A walk in the park
By Sammy Jordan Project Lead HOPE For Every Home
Last year we invited people to, ‘turn your daily walk into a prayer walk’. One year on we review how it’s going, hear how God can take us by surprise when we walk with a story from Sam Daniel of Urban Saints, and find out what March as their ‘Our Big Journey’ month is all about.
Have you done much prayer walking over the last year? In lockdown when the daily walk was all I could do it was easier; but as life has returned a bit more to ‘normal’ (whatever that is), I’m finding it harder to fit in. Life is busy and I haven’t got time for ‘extras’; and that’s the thing isn’t it…how to make prayer and prayer walking a habit, part of what we do rather than an extra we don’t have time for. I sometimes wonder what the difference is between a prayer walk and ‘just’ a walk. I think what makes something a prayer walk is intentionality, recognising that God is with us as we walk and being willing to embrace opportunities…surprises he puts in our path. That certainly seems to be the case for Sam Daniel from Urban Saints whose walk in the park was anything but...
I came across the story in my regular Urban Saints mailing and got excited at how God had used Sam’s intent to create a kingdom moment. It gave me goosebumps…how about you?
Crusaders/Urban Saints was founded by Albert Kestin in 1900 after he met a group of boys in a park. 121 years later Sam Daniel, a newly employed Impact Team Leader for Urban Saints, went for a walk in a park, praying for lads to invite to a weekly group to talk about Jesus. After spotting a group of 10 or 15 with hoodies and bikes he parked his own apprehension and went to talk to them.
Sam noticed that one of the lads was detached from the others and decided to chat. Sam began talking about how life throws so much at us, and then went on to tell the lad the story of how Albert Kestin had chatted to boys in a park and how it had birthed one of the largest youth organisations in the country. The lad was impressed so Sam shared that he was a Christian, and the lad said he used to go to church with his mum and sister but now lived on his own in a council flat. Sam asked who the other lads were, they looked to be between 15 and 18, some wearing school uniform. The lad explained to Sam that they were his “runners” (they sold drugs on his behalf.) The lad Sam had just happened to bump into during his walk in the park, was the leader of the local drug gang!
Sam and the lad continued with their conversation and realised they were the same age, 28. The lad felt the system had failed him, there was nothing for young people to do so they were on the streets. So Sam uttered the (almost!) infamous line, “If I started a youth club or something here, would you help me lead it?”
The lad said, “No, but if you give me a call, I'll bring everyone to you. Every kid here knows me.”
All it took was for Sam to make his 15-minute walk in the park a prayer walk and God just ‘happened’ to direct Sam to the leader of the local drug gang who knows every child and young person in the area! Amazing! Have you got goose bumps yet? It gets better…, and this is the bit that really got me. The park Sam was in was the same park that Albert Kestin had walked in 121 years before.
At Hope for Every Home we want everyone, everywhere to know Jesus; to reach every street and every home. It’s a huge vision but it starts right where we are, in our everyday, our parks, the places we walk or journey to.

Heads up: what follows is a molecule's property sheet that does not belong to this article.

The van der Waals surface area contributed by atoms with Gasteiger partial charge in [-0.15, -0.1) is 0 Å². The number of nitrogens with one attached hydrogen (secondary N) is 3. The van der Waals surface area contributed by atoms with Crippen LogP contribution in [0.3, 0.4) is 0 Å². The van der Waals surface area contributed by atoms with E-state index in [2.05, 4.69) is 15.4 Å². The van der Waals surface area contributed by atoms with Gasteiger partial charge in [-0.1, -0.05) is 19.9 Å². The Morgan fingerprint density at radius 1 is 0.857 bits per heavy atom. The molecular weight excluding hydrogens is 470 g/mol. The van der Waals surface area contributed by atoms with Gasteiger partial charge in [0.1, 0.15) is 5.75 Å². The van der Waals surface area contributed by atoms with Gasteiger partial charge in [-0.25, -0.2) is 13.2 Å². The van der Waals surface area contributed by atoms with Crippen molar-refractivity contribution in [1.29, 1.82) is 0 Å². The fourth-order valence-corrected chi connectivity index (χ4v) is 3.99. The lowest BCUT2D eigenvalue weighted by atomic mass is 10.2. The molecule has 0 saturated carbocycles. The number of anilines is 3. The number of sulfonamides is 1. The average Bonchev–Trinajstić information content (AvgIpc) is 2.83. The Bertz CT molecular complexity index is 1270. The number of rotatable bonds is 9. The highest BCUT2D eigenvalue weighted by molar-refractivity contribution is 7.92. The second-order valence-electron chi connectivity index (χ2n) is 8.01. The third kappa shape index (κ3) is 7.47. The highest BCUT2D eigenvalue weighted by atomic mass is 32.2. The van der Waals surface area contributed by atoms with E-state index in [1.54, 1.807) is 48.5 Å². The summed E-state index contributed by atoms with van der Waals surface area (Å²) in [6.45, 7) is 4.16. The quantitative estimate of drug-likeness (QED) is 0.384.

Over the weekend of 25th-27th March Urban Saints are encouraging everyone involved in Urban Saints to take part in ‘Our Big Journey’. It’s a reminder that making disciples and being a Christian is a journey; and like the best journeys, it’s better done together. Urban Saints Group Leaders, volunteers, supporters and team from across the UK and Ireland will take part in their own journeys – an act of unity and togetherness that for many will involve praying for the local communities they travel through and the young people in those communities. The journeys will all be different - long or short, challenging or leisurely, significant or silly (fancy dress has been mentioned!) - the important thing is that they journey together, alongside one another and cheer each other on. One of these journeys will start in the very park mention in Sam’s story - the park that gave birth to Urban Saints.
Like Urban Saints, could you go on a journey through the places and communities near you, praying as you go? Pray for the streets and places you visit and for the people on them. Like Sam, be open to what the Holy Spirit is showing you and embrace the opportunities God puts in your path.
One of the ways that Hope For Every Home are tracking prayer for streets is through the OIKOS prayer app. Hope for Every Home : The Prayer App It’s free to download and simple to use, simply tap the screen on the street you are on to tag a prayer. Urban Saints are supporting Hope For Every Home and will be encouraging the use of the OIKOS app as part of ‘Our Big Journey’. In the same way that Urban Saints are gathering their movement together as one, we at Hope For Every Home also recognise that the best journeys are done together; and reaching every street, every home is definitely only possible if it’s a journey we all go on together.
You can find more information about Urban Saints and Our Big Journey by visiting their website. Urban Saints | Who is discipling our young people? | Our Big Journey and if you feel a connection with Urban Saints, they would love for you to get involved - whether by organising your own journey over the weekend of 25th - 27th March or by joining in with one of the other journeys being planned. If the Urban Saints story has inspired you to take prayer walking seriously in 2022, why not find out more about how you can play your part in Hope For Every Home. www.hopeforeveryhome.org